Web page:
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Study Shows That Most People Snooze Their Alarm and Take Extra Nap

Most people set up an alarm, but most will snooze it to sleep for some extra minutes. Research by the University of Notre Dame has established that 57% sleep in whenever their alarm goes off. 

Rising earlier is healthy and productive 

In general, research shows that rising earlier is more productive and healthier. It seems that morning spent in bed is wasted time. But most individuals can understand the simple joy of shutting off their alarm and dozing asleep again for an extra nap. Unexpectedly, the practice of sleeping in has received very little attention from the medical and scientific professions. Why do we like to sleep in so much? How many times a day does the typical person press the snooze button? The UND group set out to provide answers to these queries.

Notre Dame postdoctoral researcher Stephen Mattingly said that most of the knowledge about sleeping is derived from research on stress, sleep, or related activities. Snooze buttons are seen on smartphones and alarm clocks alike. The medical community typically opposes the practice of snoozing. However, when researchers looked for any strong evidence, they found none.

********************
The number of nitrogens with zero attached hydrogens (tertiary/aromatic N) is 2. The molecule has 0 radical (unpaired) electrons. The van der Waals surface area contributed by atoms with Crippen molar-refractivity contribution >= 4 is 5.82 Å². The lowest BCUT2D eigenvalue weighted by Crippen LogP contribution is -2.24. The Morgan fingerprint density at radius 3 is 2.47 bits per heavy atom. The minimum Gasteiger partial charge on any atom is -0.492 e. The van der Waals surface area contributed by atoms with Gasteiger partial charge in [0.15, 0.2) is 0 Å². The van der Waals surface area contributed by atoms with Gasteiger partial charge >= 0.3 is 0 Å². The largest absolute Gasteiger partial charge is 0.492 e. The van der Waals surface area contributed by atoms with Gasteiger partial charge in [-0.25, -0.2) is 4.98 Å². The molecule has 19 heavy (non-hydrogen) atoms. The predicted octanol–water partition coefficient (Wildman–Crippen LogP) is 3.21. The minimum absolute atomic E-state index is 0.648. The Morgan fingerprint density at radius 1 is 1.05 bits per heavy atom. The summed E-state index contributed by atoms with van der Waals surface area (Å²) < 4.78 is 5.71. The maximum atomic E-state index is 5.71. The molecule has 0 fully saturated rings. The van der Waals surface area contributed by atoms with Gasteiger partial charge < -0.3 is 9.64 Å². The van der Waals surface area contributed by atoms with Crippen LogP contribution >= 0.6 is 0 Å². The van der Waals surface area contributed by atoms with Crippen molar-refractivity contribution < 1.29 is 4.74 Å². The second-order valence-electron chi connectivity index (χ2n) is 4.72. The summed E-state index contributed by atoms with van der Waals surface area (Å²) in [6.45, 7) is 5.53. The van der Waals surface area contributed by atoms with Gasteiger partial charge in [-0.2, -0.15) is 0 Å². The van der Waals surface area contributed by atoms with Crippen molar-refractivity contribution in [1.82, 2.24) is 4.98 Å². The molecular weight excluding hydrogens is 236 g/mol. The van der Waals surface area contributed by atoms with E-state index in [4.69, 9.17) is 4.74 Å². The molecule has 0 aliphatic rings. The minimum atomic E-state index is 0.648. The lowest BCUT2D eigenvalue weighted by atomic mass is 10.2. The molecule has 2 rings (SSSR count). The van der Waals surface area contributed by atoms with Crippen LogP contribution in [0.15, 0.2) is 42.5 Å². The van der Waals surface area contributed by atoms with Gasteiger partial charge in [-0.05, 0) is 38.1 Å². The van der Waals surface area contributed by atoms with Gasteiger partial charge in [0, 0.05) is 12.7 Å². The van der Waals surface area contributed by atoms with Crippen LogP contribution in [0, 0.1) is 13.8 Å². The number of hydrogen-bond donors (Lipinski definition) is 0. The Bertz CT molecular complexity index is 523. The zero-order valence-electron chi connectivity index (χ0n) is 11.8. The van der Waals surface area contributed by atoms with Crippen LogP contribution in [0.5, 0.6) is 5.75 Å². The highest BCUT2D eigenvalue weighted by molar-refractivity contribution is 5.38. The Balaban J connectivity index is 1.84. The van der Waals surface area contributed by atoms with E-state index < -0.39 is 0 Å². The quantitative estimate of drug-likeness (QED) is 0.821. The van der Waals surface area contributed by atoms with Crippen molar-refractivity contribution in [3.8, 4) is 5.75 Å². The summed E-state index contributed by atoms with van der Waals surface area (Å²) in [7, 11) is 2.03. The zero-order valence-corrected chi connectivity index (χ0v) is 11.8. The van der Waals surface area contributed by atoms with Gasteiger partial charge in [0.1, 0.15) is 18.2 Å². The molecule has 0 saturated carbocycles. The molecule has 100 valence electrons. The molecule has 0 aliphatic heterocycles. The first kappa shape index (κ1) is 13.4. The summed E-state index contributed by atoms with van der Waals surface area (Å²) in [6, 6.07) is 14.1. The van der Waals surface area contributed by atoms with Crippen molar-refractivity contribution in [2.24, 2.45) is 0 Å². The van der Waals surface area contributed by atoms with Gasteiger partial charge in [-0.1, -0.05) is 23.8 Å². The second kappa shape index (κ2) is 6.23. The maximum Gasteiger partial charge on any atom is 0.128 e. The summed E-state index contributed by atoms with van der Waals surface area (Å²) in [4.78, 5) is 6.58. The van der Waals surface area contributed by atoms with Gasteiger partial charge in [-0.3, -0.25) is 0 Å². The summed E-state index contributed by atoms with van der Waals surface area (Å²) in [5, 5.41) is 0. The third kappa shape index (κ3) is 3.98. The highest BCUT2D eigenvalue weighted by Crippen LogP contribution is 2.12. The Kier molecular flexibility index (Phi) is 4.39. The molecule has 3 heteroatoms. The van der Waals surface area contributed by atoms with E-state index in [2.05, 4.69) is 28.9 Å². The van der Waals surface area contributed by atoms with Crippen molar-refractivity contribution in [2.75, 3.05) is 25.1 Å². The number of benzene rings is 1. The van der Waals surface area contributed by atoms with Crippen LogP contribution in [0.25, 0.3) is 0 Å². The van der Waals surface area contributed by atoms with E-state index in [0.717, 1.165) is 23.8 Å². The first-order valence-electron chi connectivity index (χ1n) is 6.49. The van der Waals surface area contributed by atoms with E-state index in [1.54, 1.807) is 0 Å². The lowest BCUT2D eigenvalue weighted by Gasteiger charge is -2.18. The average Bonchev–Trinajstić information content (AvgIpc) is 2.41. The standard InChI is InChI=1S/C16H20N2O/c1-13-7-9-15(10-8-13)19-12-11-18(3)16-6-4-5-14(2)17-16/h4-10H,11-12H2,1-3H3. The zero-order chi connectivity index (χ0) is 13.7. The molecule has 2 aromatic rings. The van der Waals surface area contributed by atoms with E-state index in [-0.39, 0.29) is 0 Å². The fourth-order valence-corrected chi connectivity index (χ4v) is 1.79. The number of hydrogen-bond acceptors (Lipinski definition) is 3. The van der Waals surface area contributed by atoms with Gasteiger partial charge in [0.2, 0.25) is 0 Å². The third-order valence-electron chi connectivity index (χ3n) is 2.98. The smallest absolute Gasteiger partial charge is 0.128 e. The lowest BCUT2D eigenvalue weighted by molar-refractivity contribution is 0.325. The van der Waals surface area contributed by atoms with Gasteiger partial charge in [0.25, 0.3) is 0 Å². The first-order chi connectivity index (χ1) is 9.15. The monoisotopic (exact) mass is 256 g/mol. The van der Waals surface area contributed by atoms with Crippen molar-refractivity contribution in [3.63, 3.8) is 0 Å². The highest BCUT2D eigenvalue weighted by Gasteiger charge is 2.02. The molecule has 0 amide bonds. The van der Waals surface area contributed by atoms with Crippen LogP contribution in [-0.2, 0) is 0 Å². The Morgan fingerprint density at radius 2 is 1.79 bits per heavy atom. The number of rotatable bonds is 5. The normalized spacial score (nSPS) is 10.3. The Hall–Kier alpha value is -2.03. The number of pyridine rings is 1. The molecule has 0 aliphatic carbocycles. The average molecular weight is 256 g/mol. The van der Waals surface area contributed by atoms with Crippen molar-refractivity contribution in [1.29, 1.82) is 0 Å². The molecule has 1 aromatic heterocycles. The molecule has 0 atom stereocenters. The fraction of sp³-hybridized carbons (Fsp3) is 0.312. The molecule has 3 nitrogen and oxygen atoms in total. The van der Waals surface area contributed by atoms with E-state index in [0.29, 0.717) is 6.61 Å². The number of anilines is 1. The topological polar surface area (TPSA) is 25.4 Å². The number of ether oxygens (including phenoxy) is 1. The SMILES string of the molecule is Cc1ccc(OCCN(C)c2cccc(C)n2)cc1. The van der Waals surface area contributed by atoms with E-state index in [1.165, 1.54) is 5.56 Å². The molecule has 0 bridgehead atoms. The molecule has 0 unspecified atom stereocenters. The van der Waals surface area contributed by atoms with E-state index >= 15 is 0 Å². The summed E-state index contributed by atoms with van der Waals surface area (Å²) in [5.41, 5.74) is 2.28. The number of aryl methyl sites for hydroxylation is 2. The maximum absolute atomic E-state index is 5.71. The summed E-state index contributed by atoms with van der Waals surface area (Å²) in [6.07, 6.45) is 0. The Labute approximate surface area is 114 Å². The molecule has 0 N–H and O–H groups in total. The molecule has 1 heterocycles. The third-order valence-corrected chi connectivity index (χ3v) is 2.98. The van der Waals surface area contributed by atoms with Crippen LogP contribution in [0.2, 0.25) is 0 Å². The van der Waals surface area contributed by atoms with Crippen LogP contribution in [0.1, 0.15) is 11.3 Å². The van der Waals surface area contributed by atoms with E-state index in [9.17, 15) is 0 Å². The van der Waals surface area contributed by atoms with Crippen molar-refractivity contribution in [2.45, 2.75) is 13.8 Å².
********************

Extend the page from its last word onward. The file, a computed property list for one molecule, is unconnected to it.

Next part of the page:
Most people snooze the alarm because they are tired, and sleeping in is how they cope. But, according to CDC, only a third of Americans are getting enough sleep which implies most people are turning to other ways of managing fatigue. 

Women are more likely to snooze their alarm than men. 

Among the people more likely to snooze their alarm are women relative to men. Those that snooze their alarms tend to walk less and experience sleep disturbances. Most of the individuals that snooze alarms work white-collar jobs. 

Mattingly explained that the statistics are representative of a small sample best positioned to offer information regarding sleeping habits. However, he added that they have no idea of how different age groups, like adolescents or low-income households, are sleep deprived that this study respondents. 

In terms of when someone wakes up, the study found that night owls were more likely to snooze their alarm than early risers. 

Written by Payal Gupta

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